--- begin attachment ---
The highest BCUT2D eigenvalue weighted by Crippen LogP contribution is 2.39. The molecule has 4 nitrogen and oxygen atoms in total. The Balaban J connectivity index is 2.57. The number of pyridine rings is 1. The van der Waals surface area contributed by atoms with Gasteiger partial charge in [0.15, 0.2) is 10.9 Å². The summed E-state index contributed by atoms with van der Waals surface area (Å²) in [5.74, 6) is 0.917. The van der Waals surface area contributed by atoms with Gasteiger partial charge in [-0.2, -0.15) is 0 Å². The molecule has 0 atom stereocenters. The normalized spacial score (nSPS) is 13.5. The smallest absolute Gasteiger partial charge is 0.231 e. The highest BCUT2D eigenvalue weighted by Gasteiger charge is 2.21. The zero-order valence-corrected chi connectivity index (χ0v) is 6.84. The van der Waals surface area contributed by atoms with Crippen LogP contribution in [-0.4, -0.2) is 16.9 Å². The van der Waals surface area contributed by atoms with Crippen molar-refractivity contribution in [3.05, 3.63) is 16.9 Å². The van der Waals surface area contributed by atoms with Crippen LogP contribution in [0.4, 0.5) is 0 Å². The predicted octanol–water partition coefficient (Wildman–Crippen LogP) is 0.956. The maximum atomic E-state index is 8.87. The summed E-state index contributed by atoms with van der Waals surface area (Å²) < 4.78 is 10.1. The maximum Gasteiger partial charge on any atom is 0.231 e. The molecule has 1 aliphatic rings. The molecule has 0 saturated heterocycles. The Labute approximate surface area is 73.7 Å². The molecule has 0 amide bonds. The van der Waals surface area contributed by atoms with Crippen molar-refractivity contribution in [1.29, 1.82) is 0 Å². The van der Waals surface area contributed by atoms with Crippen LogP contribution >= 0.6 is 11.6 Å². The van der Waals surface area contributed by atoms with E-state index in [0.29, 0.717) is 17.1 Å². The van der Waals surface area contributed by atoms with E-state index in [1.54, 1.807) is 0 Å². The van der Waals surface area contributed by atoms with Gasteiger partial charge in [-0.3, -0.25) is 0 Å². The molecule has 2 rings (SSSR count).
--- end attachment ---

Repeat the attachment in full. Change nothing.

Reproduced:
The highest BCUT2D eigenvalue weighted by Crippen LogP contribution is 2.39. The molecule has 4 nitrogen and oxygen atoms in total. The Balaban J connectivity index is 2.57. The number of pyridine rings is 1. The van der Waals surface area contributed by atoms with Gasteiger partial charge in [0.15, 0.2) is 10.9 Å². The summed E-state index contributed by atoms with van der Waals surface area (Å²) in [5.74, 6) is 0.917. The van der Waals surface area contributed by atoms with Gasteiger partial charge in [-0.2, -0.15) is 0 Å². The molecule has 0 atom stereocenters. The normalized spacial score (nSPS) is 13.5. The smallest absolute Gasteiger partial charge is 0.231 e. The highest BCUT2D eigenvalue weighted by Gasteiger charge is 2.21. The zero-order valence-corrected chi connectivity index (χ0v) is 6.84. The van der Waals surface area contributed by atoms with Crippen LogP contribution in [-0.4, -0.2) is 16.9 Å². The van der Waals surface area contributed by atoms with Crippen molar-refractivity contribution in [3.05, 3.63) is 16.9 Å². The van der Waals surface area contributed by atoms with Crippen LogP contribution in [0.4, 0.5) is 0 Å². The predicted octanol–water partition coefficient (Wildman–Crippen LogP) is 0.956. The maximum atomic E-state index is 8.87. The summed E-state index contributed by atoms with van der Waals surface area (Å²) < 4.78 is 10.1. The maximum Gasteiger partial charge on any atom is 0.231 e. The molecule has 1 aliphatic rings. The molecule has 0 saturated heterocycles. The Labute approximate surface area is 73.7 Å². The molecule has 0 amide bonds. The van der Waals surface area contributed by atoms with Crippen molar-refractivity contribution in [1.29, 1.82) is 0 Å². The van der Waals surface area contributed by atoms with Crippen LogP contribution >= 0.6 is 11.6 Å². The van der Waals surface area contributed by atoms with E-state index in [0.29, 0.717) is 17.1 Å². The van der Waals surface area contributed by atoms with E-state index in [1.54, 1.807) is 0 Å². The van der Waals surface area contributed by atoms with Gasteiger partial charge in [-0.3, -0.25) is 0 Å². The molecule has 2 rings (SSSR count).